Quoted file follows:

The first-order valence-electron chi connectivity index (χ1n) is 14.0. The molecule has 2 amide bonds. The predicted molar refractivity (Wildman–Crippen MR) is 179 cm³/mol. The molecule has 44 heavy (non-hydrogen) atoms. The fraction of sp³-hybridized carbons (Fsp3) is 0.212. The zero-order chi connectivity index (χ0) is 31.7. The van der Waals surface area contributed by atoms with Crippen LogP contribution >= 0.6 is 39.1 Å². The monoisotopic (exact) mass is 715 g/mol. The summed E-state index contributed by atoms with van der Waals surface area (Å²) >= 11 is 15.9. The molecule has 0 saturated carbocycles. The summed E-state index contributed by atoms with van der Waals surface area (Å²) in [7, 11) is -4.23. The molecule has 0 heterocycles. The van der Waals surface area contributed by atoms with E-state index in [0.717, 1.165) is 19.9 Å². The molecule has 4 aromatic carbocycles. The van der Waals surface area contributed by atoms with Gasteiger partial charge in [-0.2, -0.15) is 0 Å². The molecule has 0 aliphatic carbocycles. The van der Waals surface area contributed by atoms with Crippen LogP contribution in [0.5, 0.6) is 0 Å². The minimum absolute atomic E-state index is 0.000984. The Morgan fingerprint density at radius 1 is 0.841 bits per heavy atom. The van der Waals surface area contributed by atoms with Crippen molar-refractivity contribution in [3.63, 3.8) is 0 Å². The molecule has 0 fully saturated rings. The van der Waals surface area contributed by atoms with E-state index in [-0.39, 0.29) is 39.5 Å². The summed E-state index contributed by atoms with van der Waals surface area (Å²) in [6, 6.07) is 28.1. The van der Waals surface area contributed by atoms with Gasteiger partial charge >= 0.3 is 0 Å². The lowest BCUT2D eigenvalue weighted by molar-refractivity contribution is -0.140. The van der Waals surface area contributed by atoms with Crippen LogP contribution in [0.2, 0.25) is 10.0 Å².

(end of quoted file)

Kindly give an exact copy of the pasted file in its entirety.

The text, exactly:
The first-order valence-electron chi connectivity index (χ1n) is 14.0. The molecule has 2 amide bonds. The predicted molar refractivity (Wildman–Crippen MR) is 179 cm³/mol. The molecule has 44 heavy (non-hydrogen) atoms. The fraction of sp³-hybridized carbons (Fsp3) is 0.212. The zero-order chi connectivity index (χ0) is 31.7. The van der Waals surface area contributed by atoms with Crippen LogP contribution >= 0.6 is 39.1 Å². The monoisotopic (exact) mass is 715 g/mol. The summed E-state index contributed by atoms with van der Waals surface area (Å²) >= 11 is 15.9. The molecule has 0 saturated carbocycles. The summed E-state index contributed by atoms with van der Waals surface area (Å²) in [7, 11) is -4.23. The molecule has 0 heterocycles. The van der Waals surface area contributed by atoms with E-state index in [0.717, 1.165) is 19.9 Å². The molecule has 4 aromatic carbocycles. The van der Waals surface area contributed by atoms with Gasteiger partial charge in [-0.2, -0.15) is 0 Å². The molecule has 0 aliphatic carbocycles. The van der Waals surface area contributed by atoms with Crippen LogP contribution in [0.5, 0.6) is 0 Å². The minimum absolute atomic E-state index is 0.000984. The Morgan fingerprint density at radius 1 is 0.841 bits per heavy atom. The van der Waals surface area contributed by atoms with Crippen molar-refractivity contribution in [3.63, 3.8) is 0 Å². The molecule has 0 fully saturated rings. The van der Waals surface area contributed by atoms with E-state index in [-0.39, 0.29) is 39.5 Å². The summed E-state index contributed by atoms with van der Waals surface area (Å²) in [6, 6.07) is 28.1. The van der Waals surface area contributed by atoms with Gasteiger partial charge >= 0.3 is 0 Å². The lowest BCUT2D eigenvalue weighted by molar-refractivity contribution is -0.140. The van der Waals surface area contributed by atoms with Crippen LogP contribution in [0.2, 0.25) is 10.0 Å².